High Court to rule on ILA land sales

2 petitions seek to nullify amendment authorizing state land sales.

A view of the Galilee: Argamon Nature Reserve's la (photo credit: Lydia Aisenberg)
A view of the Galilee: Argamon Nature Reserve's la
(photo credit: Lydia Aisenberg)
The High Court of Justice on Wednesday began to hear two petitions calling for the nullification of an amendment passed by the Knesset last year, allowing the Israel Lands Administration to sell 800,000 dunams (80,000 hectares) of state-owned land to private investors.
One petition was filed by attorney Gilad Barnea on behalf of a group of public petitioners including four youth movements, MKs from the left and right side of the political spectrum and other organizations.
RELATED:Bill limiting land sales to foreigners passes early readingGolan bill advances - but put on holdThe other was filed by Hadash MK Hanna Sweid and an Israeli-Arab landowner, Saleh Titi. Titi owned land that was expropriated by the state for public needs, but never used, and now belongs to the reservoir of ILA-owned land that will be sold on the private market.
The courtroom was packed by blue-shirted youth movement members and many had to remain outside because the courtroom could not accommodate them.
Barnea argued that the new law, an amendment to the Israel Lands Administration Law passed on August 3, 2009, violated the Basic Law: Israel Lands. The basic law states that “the ownership of the lands of Israel, that is, the lands belonging to the State of Israel, the Development Authority and the Jewish National Fund will not be transferred, either by sale or any other way.”
Barnea argued that “the provision included in Article 1 of the basic law adopted the principle of public state ownership of the land and embedded it as a constitutional order that must be obeyed and that cannot be changed or contradicted in regular legislation. The amendment to the Israel Lands Administration Law creates a substantial and dramatic change in the land regime in Israel, causing critical injury to the constitutional principle of public-state ownership of the land.”
The state’s representative, attorney Ori Keidar, argued that Article 2 of the Basic Law allowed for exceptions to the principle established in the first article of the law whereby under certain circumstances, the ILA could sell off state-owned land. In 1960, it was given permission, in accordance with Article 2 of the basic law, to sell 100,000 dunams of land to private investors.
In 2006 the ILA was given permission to essentially sell another 100,000 dunams of land on which private houses and other structures were built, by amortizing the long term payments and allowing the leasers to pay one lump sum rather than pay monthly rental charges over the entire leasing period.
Keidar maintained that no one had claimed that these exceptions violated the basic law, and that the new amendment was no different in principle.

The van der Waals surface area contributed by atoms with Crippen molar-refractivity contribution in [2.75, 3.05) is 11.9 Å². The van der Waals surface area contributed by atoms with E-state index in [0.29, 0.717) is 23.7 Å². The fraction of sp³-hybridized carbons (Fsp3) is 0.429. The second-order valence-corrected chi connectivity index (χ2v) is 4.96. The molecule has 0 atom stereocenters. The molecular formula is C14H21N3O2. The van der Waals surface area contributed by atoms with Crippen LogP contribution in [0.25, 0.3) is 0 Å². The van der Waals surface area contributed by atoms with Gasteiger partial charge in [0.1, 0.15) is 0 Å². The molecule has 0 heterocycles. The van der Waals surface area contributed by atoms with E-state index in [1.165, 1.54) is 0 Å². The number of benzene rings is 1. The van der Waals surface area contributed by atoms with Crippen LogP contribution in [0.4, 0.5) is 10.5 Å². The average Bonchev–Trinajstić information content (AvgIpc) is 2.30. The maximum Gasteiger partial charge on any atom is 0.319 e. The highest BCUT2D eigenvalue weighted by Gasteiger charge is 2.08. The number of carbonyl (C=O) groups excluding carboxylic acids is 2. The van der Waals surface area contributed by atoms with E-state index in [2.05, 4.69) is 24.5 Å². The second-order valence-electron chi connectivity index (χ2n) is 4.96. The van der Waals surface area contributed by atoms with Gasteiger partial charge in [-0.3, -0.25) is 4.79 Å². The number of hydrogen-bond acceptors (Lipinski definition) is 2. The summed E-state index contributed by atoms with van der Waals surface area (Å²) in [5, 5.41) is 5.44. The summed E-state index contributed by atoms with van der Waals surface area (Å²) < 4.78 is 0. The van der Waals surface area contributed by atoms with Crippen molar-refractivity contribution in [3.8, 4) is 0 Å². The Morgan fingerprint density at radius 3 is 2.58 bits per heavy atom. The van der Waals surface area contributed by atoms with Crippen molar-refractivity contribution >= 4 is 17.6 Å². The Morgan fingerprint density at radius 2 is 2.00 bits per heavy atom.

Barnea argued that there was a qualitative difference between 200,000 dunams and 800,000 dunams of land. He also presented statistics which, he said, proved, that the law was unreasonable.
For example, of the 21 million dunams of land that comprises Israel, only 1.5 million dunams is allocated for housing and other urban uses. Of these 1.5 million dunams, 1.2 million is already built up. That leaves 300,000 dunams of land for housing and related uses.
Why, then, asked Barnea, did the law give the ILA the right to sell of 800,000 dunams of land on the private market? Barnea also argued that according to current trends, an average of 8,600 dunams of land are built upon each year. By this rate, it would take about 90 years for the private investors to use up all the land they are being offered according to the amendment. Yet the law calls for putting all 800,000 dunams of land on sale within 10 years.
According to these figures, the law would grant private developers a monopoly on land development and construction for the coming century.
Supreme Court President Dorit Beinisch told Keidar that even if his figures were correct, they did not advance his constitutional argument. “The state argues that it can make exceptions [to the Basic Law: Israel Lands] according to the law.
I have the feeling that we have here an important ideological debate, but it is not for the court to deal with.”
The court ended the procedures without deciding whether to issue a show-cause order or reject the petition on the basis of the preliminary hearing. It will hand down its decision soon.
Beinisch also indicated that the court would reject Sweid’s petition on the grounds that Arab-owned lands expropriated by the state had already been sold to private investors as a result of the 200,000 dunams which had already been privatized. The amendment did not have an impact on this state of affairs, she said.